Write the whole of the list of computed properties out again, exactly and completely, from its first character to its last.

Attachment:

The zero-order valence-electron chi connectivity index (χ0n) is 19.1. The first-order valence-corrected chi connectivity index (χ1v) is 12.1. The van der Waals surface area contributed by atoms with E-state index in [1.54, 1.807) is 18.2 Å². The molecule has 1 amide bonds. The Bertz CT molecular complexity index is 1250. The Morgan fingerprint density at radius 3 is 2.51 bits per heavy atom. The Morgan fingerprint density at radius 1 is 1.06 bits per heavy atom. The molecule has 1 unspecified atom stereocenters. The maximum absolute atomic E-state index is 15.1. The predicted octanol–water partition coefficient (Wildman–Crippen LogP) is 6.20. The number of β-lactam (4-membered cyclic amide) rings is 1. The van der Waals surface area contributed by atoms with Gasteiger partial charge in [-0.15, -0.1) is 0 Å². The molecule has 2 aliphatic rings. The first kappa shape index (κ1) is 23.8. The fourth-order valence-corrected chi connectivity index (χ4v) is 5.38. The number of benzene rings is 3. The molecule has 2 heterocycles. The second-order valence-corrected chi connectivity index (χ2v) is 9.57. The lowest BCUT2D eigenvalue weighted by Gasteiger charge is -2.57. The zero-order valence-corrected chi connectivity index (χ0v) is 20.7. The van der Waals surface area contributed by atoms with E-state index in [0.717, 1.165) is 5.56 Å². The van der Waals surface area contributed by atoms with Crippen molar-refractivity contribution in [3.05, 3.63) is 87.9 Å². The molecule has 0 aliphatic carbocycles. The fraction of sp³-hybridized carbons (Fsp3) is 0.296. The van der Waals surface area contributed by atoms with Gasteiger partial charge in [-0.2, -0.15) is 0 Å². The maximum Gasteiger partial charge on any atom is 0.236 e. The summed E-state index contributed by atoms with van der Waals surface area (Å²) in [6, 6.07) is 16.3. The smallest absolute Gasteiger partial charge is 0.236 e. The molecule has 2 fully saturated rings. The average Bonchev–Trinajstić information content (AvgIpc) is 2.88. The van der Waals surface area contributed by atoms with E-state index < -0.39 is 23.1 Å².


The zero-order valence-electron chi connectivity index (χ0n) is 19.1. The first-order valence-corrected chi connectivity index (χ1v) is 12.1. The van der Waals surface area contributed by atoms with E-state index in [1.54, 1.807) is 18.2 Å². The molecule has 1 amide bonds. The Bertz CT molecular complexity index is 1250. The Morgan fingerprint density at radius 3 is 2.51 bits per heavy atom. The Morgan fingerprint density at radius 1 is 1.06 bits per heavy atom. The molecule has 1 unspecified atom stereocenters. The maximum absolute atomic E-state index is 15.1. The predicted octanol–water partition coefficient (Wildman–Crippen LogP) is 6.20. The number of β-lactam (4-membered cyclic amide) rings is 1. The van der Waals surface area contributed by atoms with Gasteiger partial charge in [-0.15, -0.1) is 0 Å². The molecule has 2 aliphatic rings. The first kappa shape index (κ1) is 23.8. The fourth-order valence-corrected chi connectivity index (χ4v) is 5.38. The number of benzene rings is 3. The molecule has 2 heterocycles. The second-order valence-corrected chi connectivity index (χ2v) is 9.57. The lowest BCUT2D eigenvalue weighted by Gasteiger charge is -2.57. The zero-order valence-corrected chi connectivity index (χ0v) is 20.7. The van der Waals surface area contributed by atoms with E-state index in [0.717, 1.165) is 5.56 Å². The van der Waals surface area contributed by atoms with Crippen molar-refractivity contribution in [3.05, 3.63) is 87.9 Å². The molecule has 0 aliphatic carbocycles. The fraction of sp³-hybridized carbons (Fsp3) is 0.296. The van der Waals surface area contributed by atoms with Gasteiger partial charge in [-0.2, -0.15) is 0 Å². The maximum Gasteiger partial charge on any atom is 0.236 e. The summed E-state index contributed by atoms with van der Waals surface area (Å²) in [6, 6.07) is 16.3. The smallest absolute Gasteiger partial charge is 0.236 e. The molecule has 2 fully saturated rings. The average Bonchev–Trinajstić information content (AvgIpc) is 2.88. The van der Waals surface area contributed by atoms with E-state index < -0.39 is 23.1 Å².